Power - Both have good power.  Jacobs has 13 KOs in 14 fights, Guererro has 11 KOs in 13 fights, and most of them for both are of the actual knockdown variety.  A lot of it has come from overwhelming their opponents rather than concussing them with a single punch or combo.  They do have one common opponent, Tyrone Watson.  He went the distance against Guererro and was knocked out in the first by Jacobs, but that doesn't mean too much simply because the Jacobs fight was literally less than two weeks after the Guererro fight.  After getting busted up pretty badly by Guererro, one would expect Jacobs to be able to take him out quickly, since he was almost certainly still hurting from the previous fight.  Anyway, Jacobs seems to have more wiry and quick power, almost like a Kelly Pavlik, while Guererro needs to get his weight into a punch to give it a lot of power.  Slight edge to Jacobs, but I wouldn't be surprised to see both of them knocking a lot of guys out in the future.  Jacobs, A-, Guererro, B+, Slight Advantage: Jacobs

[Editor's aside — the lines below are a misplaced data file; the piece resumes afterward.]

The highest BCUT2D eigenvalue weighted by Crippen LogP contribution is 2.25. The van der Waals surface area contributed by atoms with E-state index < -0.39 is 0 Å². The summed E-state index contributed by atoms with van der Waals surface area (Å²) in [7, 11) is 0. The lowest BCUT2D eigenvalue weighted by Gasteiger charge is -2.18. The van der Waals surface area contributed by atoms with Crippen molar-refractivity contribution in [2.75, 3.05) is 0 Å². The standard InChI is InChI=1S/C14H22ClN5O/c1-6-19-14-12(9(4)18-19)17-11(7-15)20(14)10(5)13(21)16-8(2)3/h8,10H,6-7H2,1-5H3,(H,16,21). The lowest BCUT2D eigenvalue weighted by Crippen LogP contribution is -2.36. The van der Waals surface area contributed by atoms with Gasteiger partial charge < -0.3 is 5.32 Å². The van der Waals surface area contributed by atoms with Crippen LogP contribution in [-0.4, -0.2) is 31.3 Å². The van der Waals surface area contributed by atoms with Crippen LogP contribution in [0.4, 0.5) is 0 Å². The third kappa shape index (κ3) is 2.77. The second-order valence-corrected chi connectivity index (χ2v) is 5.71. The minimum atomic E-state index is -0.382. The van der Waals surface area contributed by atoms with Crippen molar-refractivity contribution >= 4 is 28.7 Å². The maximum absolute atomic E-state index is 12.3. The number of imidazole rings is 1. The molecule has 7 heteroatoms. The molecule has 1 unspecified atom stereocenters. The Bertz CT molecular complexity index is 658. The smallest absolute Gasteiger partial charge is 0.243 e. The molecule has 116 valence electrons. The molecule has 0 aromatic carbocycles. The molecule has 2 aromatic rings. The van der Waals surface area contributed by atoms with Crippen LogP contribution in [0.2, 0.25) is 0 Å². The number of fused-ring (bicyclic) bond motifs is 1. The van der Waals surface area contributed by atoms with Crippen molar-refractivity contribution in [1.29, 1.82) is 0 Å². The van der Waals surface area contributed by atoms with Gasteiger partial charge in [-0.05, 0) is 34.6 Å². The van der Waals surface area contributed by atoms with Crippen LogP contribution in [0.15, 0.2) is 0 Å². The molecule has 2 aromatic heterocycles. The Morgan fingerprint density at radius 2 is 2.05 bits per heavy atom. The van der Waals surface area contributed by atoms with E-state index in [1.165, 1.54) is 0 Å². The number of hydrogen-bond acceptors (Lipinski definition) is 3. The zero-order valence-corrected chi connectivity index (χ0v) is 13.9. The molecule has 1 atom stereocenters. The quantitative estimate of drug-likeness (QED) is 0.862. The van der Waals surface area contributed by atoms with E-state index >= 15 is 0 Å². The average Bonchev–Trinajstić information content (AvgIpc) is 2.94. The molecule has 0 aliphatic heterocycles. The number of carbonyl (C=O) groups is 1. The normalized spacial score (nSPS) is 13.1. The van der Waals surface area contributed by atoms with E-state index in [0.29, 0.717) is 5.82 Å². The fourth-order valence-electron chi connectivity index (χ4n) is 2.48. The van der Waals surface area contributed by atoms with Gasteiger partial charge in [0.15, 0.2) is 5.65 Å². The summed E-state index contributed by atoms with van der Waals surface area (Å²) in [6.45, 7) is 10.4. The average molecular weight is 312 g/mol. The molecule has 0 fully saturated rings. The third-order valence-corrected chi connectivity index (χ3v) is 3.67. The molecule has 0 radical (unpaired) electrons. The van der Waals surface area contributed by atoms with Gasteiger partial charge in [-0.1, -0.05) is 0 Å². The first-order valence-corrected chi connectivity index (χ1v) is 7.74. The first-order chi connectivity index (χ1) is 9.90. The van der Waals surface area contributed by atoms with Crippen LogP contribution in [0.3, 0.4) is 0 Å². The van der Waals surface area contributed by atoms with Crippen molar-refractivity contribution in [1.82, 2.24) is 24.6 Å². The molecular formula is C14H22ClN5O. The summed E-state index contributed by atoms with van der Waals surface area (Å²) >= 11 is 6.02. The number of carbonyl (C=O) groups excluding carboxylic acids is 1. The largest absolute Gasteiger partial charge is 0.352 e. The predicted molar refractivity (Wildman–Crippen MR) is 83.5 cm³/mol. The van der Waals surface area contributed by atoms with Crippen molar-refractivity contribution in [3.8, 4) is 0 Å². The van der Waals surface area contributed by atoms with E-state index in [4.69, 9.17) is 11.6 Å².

Size - Jacobs has good size for a middleweight, at 6'1".  However, his reach is a hair below average for his height, and he may run into some reach problems down the line.  Also, he probably doesn't have the build to bulk up to much more than super middleweight.  Guererro would be quite small for a middleweight, at 5'9".  Guerrero doesn't have an official reach listed, but his arms don't seem particularly long, although his shoulders are extremely broad for a boxer.  He's really built more like a safety than a boxer.  With his build, he could probably boil down all the way to 147, if he wanted to, but probably will never be able to fight above 168 either.  Jacobs - B-, Guererro - C, Advantage: Jacobs

Hand - Jacobs is orthodox.  Guererro is southpaw.  Advantage: Guererro

Skills and attributes come after the jump.